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W. W. Rostow, Walt Whitman Rostow
CUP Archive, 1971 - 410 pages
In The Stages of Economic Growth, for which he is known around the world, W. W. Rostow distinguished five basic stages of growth experienced by societies as they change from a pre-industrial state to full economic maturity. In this book the analysis is continued but the focus is shifted, from economic growth to politics.
Professor Rostow see politics as an eternal triangle of competing imperatives - of security, welfare, and constitutional order. Using this concept, he examines the political meaning and content of each of the stages as experienced by eight countries; Great Britain, France, China, Japan, Russia, Turkey, Mexico and the United States. He goes on to consider, in the heart of the book, a uniquely political stage: the search for quality which is possible in an age of high mass consumption.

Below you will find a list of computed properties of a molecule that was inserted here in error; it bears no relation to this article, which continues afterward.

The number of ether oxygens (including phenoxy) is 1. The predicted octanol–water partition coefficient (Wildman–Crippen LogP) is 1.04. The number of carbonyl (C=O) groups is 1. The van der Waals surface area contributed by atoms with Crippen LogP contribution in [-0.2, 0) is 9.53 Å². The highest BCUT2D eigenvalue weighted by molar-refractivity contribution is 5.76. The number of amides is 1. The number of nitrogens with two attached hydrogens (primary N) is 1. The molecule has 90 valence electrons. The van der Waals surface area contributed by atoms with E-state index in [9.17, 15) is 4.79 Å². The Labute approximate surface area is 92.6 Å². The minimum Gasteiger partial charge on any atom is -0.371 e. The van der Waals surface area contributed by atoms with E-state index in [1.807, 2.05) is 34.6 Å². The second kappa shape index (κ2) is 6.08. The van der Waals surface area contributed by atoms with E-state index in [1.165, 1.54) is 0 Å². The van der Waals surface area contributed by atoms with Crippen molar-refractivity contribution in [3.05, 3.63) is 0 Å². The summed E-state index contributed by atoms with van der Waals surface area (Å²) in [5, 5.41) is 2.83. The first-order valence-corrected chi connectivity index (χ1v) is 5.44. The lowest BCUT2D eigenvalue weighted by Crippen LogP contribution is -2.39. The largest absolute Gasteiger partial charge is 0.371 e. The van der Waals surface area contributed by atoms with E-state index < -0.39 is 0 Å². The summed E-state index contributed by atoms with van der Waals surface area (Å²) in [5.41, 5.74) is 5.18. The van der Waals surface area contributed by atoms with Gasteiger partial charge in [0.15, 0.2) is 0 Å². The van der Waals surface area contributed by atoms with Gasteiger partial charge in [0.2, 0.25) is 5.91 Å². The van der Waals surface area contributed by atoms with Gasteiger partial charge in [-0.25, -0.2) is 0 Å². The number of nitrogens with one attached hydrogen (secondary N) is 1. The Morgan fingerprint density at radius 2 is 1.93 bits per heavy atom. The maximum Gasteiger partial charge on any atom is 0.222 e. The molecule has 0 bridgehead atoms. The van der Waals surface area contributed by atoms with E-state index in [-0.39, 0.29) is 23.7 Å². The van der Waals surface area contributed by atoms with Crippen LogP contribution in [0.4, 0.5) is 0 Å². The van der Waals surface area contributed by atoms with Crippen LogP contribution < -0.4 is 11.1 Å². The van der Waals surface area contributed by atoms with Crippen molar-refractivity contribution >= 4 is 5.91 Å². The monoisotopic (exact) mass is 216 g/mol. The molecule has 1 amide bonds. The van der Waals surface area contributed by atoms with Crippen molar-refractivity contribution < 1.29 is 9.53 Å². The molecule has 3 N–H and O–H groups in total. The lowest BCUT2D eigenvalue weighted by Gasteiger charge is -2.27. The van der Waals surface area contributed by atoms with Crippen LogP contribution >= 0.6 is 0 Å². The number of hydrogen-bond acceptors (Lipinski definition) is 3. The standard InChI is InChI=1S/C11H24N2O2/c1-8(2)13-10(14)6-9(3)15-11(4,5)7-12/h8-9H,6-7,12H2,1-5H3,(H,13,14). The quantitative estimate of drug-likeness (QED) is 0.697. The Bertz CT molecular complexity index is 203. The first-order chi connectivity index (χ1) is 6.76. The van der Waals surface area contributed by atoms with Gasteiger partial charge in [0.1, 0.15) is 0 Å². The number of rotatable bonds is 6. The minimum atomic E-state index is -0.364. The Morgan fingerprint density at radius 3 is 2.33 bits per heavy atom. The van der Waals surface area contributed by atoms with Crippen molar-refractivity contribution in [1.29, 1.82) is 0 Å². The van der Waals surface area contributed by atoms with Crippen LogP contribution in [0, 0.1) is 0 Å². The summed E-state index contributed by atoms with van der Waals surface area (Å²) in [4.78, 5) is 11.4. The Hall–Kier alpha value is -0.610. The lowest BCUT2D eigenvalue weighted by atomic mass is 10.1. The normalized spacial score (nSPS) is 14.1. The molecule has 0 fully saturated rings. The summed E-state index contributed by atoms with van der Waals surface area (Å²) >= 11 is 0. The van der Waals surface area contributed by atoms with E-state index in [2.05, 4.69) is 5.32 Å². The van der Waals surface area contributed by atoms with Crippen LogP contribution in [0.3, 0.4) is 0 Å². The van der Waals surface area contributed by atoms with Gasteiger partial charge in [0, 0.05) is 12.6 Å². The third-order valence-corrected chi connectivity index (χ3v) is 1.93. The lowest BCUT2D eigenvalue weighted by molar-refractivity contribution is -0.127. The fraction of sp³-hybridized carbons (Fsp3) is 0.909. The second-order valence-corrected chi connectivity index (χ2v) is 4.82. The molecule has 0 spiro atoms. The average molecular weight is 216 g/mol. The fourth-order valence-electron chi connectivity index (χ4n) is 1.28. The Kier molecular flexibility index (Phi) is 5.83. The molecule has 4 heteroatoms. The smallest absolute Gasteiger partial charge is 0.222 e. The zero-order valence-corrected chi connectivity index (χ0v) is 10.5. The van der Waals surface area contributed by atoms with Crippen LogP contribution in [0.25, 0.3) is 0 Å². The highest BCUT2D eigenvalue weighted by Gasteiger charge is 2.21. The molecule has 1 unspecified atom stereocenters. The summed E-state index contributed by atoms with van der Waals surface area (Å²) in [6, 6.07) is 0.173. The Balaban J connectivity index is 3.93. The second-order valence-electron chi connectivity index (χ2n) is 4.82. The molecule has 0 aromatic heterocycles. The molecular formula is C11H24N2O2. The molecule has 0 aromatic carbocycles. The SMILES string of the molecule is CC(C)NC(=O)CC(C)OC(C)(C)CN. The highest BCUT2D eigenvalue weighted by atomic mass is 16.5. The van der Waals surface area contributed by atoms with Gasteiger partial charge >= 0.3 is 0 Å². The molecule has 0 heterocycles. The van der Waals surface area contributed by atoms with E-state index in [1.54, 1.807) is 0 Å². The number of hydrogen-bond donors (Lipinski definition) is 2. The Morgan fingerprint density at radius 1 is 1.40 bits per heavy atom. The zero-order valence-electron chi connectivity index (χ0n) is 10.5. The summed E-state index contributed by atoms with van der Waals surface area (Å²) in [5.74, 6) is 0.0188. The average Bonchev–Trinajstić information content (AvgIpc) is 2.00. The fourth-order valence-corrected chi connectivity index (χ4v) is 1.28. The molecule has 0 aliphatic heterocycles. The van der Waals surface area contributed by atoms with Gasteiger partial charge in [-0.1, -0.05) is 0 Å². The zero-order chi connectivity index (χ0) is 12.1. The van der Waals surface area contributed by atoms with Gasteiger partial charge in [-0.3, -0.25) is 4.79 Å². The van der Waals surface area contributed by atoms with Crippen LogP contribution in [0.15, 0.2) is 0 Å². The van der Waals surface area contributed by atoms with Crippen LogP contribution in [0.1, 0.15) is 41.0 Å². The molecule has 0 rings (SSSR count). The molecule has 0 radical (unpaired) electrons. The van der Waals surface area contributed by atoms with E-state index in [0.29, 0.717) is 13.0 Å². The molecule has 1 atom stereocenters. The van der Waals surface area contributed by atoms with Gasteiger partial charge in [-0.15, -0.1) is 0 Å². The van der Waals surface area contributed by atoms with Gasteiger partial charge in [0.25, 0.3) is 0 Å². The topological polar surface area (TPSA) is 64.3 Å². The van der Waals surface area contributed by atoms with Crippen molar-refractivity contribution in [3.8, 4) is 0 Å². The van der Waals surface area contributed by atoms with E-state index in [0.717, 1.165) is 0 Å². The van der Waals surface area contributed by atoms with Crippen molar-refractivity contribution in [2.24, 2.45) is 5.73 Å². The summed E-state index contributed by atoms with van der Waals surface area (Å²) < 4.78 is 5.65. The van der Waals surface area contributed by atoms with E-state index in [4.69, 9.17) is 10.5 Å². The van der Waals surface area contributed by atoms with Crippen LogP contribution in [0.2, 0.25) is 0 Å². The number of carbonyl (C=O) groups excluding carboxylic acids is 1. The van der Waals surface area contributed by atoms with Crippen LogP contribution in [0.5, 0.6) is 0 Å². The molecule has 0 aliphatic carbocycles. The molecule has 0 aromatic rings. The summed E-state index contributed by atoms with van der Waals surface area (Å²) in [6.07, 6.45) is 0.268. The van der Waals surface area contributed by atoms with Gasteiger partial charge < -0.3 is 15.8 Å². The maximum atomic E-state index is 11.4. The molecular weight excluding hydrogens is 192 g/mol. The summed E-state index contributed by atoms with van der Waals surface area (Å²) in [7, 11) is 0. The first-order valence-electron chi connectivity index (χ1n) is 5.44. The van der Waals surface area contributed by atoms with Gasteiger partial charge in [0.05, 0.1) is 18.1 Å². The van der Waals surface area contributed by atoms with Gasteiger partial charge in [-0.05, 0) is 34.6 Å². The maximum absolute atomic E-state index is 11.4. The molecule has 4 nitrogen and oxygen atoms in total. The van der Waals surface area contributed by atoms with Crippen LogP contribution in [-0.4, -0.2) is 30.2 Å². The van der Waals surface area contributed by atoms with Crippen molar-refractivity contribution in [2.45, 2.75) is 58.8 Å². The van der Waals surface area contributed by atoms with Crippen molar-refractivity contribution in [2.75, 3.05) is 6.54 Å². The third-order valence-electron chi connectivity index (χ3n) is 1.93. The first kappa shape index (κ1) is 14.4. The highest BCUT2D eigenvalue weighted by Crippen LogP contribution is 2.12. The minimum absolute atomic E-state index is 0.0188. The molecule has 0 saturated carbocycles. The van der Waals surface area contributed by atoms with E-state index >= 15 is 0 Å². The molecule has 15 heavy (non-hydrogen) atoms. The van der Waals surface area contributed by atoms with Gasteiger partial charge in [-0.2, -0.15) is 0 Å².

Special attention is given the United States. Professor Rostow also examines the character of politics in the developing nations of today, and makes explicit what he sees to be the lessons of history and the contemporary world for these nations. He concludes by using his analysis to speculate on possibilities for peace in the global community.